Koster’s springsnail are important ecological barometers of water quality. They are very sensitive to oxygen levels, water temperature, sedimentation and contamination. Their disappearance usually indicates the loss or degradation of a pristine spring or watercourse. WildEarth Guardians fought to obtain protections this snail now enjoys under the Endangered Species Act, and we will continue to advocate for responsible water use and against the proliferation of oil and gas drilling and unsustainable development that threatens Bitter Lake. Our vision for the whole of the West, not just Bitter Lake, is that of clear streams and springs free of pollution and home to their full complement of unique inhabitants.
- Significant Actions
- February 2002 - U.S. Fish and Wildlife Service proposes to list Koster’s springsnail as “endangered” with critical habitat
- August 2005 - U.S. Fish and Wildlife Service finalizes the listing of Koster’s springsnail as “endangered” with critical habitat - critical habitat does not include the Bitter Lake National Wildlife Refuge
- December 2007 - WildEarth Guardians and partners file suit to extend critical habitat protections to the Bitter Lake National Wildlife Refuge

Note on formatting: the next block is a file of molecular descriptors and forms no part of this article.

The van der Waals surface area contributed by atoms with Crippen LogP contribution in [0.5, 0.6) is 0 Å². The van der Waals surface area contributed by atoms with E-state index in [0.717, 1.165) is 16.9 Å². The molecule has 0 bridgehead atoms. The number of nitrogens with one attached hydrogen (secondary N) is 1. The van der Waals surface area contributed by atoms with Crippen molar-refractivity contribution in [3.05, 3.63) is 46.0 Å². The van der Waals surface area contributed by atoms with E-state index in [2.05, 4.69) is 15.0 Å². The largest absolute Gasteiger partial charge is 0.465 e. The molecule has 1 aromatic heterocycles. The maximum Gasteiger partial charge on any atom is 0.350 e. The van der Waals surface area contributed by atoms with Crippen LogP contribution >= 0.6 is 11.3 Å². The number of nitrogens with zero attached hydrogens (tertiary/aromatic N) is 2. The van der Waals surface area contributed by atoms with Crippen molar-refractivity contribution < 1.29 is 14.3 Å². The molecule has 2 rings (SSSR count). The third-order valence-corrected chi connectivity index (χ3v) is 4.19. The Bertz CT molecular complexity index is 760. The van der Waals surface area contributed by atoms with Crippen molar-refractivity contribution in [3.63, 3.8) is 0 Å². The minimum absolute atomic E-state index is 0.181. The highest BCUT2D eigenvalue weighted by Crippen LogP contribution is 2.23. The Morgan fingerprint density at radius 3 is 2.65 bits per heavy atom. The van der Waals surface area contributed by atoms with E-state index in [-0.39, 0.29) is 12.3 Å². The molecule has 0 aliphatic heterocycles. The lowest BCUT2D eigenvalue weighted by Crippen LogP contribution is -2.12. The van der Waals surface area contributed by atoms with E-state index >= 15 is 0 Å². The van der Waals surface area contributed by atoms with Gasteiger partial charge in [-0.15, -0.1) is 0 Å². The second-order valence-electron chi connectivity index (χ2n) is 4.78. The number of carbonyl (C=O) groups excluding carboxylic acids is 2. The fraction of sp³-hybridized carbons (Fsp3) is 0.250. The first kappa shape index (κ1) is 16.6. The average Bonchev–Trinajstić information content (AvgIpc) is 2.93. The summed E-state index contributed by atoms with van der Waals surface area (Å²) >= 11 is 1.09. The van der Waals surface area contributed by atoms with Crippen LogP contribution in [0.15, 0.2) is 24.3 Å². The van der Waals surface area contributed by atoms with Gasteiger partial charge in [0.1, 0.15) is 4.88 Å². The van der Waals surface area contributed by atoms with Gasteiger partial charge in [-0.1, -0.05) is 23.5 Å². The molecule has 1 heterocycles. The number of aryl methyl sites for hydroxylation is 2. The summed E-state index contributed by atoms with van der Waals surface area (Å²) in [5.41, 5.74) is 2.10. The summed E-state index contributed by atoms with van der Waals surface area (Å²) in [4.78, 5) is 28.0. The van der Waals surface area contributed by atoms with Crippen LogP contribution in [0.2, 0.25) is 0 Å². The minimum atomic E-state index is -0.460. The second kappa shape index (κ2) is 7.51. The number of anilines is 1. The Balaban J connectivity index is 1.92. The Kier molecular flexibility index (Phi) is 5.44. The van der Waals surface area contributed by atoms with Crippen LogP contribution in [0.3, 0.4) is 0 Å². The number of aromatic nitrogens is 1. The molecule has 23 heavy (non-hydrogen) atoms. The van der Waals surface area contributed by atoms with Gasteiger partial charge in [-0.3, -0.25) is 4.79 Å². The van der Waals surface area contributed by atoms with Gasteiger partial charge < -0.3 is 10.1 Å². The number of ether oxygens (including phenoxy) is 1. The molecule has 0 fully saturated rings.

- March 2009 - U.S. Fish and Wildlife Service proposes revised critical habitat for Koster’s springsnail that includes the Bitter Lake National Wildlife Refuge
- June 2010 - U.S. Fish and Wildlife Service finalizes revised designation of critical habitat for Koster’s springsnail
- Press Releases
- December 20, 2002 - "Bitter Lake National Wildlife Refuge, Endangered Wildlife Threatened By Proposed Oil and Gas Development"
- April 30, 2003 - "WildEarth Guardians Files Appeal to Challenge the Bitter Lakes Habitat Protection Zone Environmental Assessment"
- May 1, 2003 - "Oil and Gas Development Threatens Bitter Lakes - WildEarth Guardians Appeal to Save Endangered Species and Unique Aquatic Habitat"
- October 21, 2003 - "Conservation Groups Challenge Oil and Gas Leasing In Areas Critical To New Mexico's Imperiled Wildlife"
- April 22, 2004 - "Conservationists Sue To Protect Snails, Shrimp And Water Quality in New Mexico and Texas - Rare Animals at Risk from Oil and Gas"
- October 19, 2004 - "Settlement To Protect Snails, Shrimp And Water Quality In New Mexico And Texas"
- September 28, 2005 - "Judge Sends Drilling Plan Near Bitter Lake Refuge Back to BLM - Government Rejects Industry Request to Ignore Impacts to Endangered Species"
- December 19, 2007 - "Suit Filed To Protect Endangered Species at Bitter Lake Refuge"
- January 13, 2009 - "Endangered Animals One Step Closer to True Refuge at Bitter Lake"
- March 12, 2009 - "Bitter Lake Proposed as Critical Habitat for Endangered Animals"
- June 6, 2011 - "Bitter Lake National Wildlife Refuge Receives Stronger Safeguards through the Endangered Species Act"
- Species Factsheet
- Related Campaigns